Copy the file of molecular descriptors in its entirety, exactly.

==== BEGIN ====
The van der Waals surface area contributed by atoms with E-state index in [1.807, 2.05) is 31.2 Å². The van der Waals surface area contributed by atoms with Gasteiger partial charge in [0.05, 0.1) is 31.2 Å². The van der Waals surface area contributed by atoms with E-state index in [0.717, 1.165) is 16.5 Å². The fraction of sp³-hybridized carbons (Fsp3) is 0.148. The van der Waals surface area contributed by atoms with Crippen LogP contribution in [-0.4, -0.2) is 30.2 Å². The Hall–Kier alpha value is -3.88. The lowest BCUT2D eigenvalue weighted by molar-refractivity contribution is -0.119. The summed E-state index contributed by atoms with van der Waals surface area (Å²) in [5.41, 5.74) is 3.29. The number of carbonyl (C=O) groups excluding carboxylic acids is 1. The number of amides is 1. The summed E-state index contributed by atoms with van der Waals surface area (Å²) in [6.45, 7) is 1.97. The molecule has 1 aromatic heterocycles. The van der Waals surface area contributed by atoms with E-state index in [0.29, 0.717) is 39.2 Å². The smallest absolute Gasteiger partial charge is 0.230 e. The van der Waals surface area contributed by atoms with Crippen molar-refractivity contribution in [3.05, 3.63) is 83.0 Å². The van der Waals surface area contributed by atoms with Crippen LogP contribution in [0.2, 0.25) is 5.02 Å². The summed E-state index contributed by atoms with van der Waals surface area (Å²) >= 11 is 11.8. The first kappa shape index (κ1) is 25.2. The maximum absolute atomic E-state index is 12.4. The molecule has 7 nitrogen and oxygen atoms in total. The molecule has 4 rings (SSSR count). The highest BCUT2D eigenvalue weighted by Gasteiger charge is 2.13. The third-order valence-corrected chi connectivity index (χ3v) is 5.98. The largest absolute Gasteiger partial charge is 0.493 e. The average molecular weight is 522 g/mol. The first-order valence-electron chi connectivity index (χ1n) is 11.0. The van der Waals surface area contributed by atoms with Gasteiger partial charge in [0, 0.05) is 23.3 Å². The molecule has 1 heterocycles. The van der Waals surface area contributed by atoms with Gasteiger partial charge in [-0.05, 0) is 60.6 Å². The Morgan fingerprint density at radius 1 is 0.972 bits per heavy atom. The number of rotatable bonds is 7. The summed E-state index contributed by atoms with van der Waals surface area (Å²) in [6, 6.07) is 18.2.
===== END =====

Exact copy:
The van der Waals surface area contributed by atoms with E-state index in [1.807, 2.05) is 31.2 Å². The van der Waals surface area contributed by atoms with Gasteiger partial charge in [0.05, 0.1) is 31.2 Å². The van der Waals surface area contributed by atoms with E-state index in [0.717, 1.165) is 16.5 Å². The fraction of sp³-hybridized carbons (Fsp3) is 0.148. The van der Waals surface area contributed by atoms with Crippen LogP contribution in [-0.4, -0.2) is 30.2 Å². The Hall–Kier alpha value is -3.88. The lowest BCUT2D eigenvalue weighted by molar-refractivity contribution is -0.119. The summed E-state index contributed by atoms with van der Waals surface area (Å²) in [5.41, 5.74) is 3.29. The number of carbonyl (C=O) groups excluding carboxylic acids is 1. The number of amides is 1. The summed E-state index contributed by atoms with van der Waals surface area (Å²) in [6.45, 7) is 1.97. The molecule has 1 aromatic heterocycles. The van der Waals surface area contributed by atoms with E-state index in [0.29, 0.717) is 39.2 Å². The smallest absolute Gasteiger partial charge is 0.230 e. The van der Waals surface area contributed by atoms with Crippen molar-refractivity contribution in [3.05, 3.63) is 83.0 Å². The van der Waals surface area contributed by atoms with Crippen LogP contribution in [0.2, 0.25) is 5.02 Å². The summed E-state index contributed by atoms with van der Waals surface area (Å²) >= 11 is 11.8. The first kappa shape index (κ1) is 25.2. The maximum absolute atomic E-state index is 12.4. The molecule has 7 nitrogen and oxygen atoms in total. The molecule has 4 rings (SSSR count). The highest BCUT2D eigenvalue weighted by Gasteiger charge is 2.13. The third-order valence-corrected chi connectivity index (χ3v) is 5.98. The largest absolute Gasteiger partial charge is 0.493 e. The average molecular weight is 522 g/mol. The first-order valence-electron chi connectivity index (χ1n) is 11.0. The van der Waals surface area contributed by atoms with Gasteiger partial charge in [0, 0.05) is 23.3 Å². The molecule has 1 heterocycles. The van der Waals surface area contributed by atoms with Gasteiger partial charge in [-0.05, 0) is 60.6 Å². The Morgan fingerprint density at radius 1 is 0.972 bits per heavy atom. The number of rotatable bonds is 7. The summed E-state index contributed by atoms with van der Waals surface area (Å²) in [6, 6.07) is 18.2.